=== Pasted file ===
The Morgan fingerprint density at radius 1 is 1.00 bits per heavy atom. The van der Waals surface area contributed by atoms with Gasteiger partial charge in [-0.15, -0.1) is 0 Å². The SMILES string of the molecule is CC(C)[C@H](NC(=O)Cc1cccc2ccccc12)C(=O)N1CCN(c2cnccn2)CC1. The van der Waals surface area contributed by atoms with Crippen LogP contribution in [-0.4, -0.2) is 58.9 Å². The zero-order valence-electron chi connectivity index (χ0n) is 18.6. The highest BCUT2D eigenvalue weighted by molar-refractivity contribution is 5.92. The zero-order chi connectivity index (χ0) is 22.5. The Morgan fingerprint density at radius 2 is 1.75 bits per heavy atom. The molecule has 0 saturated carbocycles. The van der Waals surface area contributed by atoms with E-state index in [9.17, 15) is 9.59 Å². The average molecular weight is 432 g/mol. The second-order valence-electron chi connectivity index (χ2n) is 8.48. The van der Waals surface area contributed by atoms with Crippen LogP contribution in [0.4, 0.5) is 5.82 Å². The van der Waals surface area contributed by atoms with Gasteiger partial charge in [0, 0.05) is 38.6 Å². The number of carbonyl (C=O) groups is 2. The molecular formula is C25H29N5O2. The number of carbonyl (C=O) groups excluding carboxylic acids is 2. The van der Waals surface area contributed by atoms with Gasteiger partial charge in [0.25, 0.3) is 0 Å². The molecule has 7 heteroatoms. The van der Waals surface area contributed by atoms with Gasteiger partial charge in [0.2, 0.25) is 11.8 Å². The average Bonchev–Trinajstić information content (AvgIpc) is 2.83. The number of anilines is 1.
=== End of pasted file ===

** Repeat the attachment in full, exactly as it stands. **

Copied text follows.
The Morgan fingerprint density at radius 1 is 1.00 bits per heavy atom. The van der Waals surface area contributed by atoms with Gasteiger partial charge in [-0.15, -0.1) is 0 Å². The SMILES string of the molecule is CC(C)[C@H](NC(=O)Cc1cccc2ccccc12)C(=O)N1CCN(c2cnccn2)CC1. The van der Waals surface area contributed by atoms with Crippen LogP contribution in [-0.4, -0.2) is 58.9 Å². The zero-order valence-electron chi connectivity index (χ0n) is 18.6. The highest BCUT2D eigenvalue weighted by molar-refractivity contribution is 5.92. The zero-order chi connectivity index (χ0) is 22.5. The Morgan fingerprint density at radius 2 is 1.75 bits per heavy atom. The molecule has 0 saturated carbocycles. The van der Waals surface area contributed by atoms with E-state index in [9.17, 15) is 9.59 Å². The average molecular weight is 432 g/mol. The second-order valence-electron chi connectivity index (χ2n) is 8.48. The van der Waals surface area contributed by atoms with Crippen LogP contribution in [0.4, 0.5) is 5.82 Å². The van der Waals surface area contributed by atoms with Gasteiger partial charge in [0, 0.05) is 38.6 Å². The number of carbonyl (C=O) groups is 2. The molecular formula is C25H29N5O2. The number of carbonyl (C=O) groups excluding carboxylic acids is 2. The van der Waals surface area contributed by atoms with Gasteiger partial charge in [0.25, 0.3) is 0 Å². The molecule has 7 heteroatoms. The van der Waals surface area contributed by atoms with Gasteiger partial charge in [0.2, 0.25) is 11.8 Å². The average Bonchev–Trinajstić information content (AvgIpc) is 2.83. The number of anilines is 1.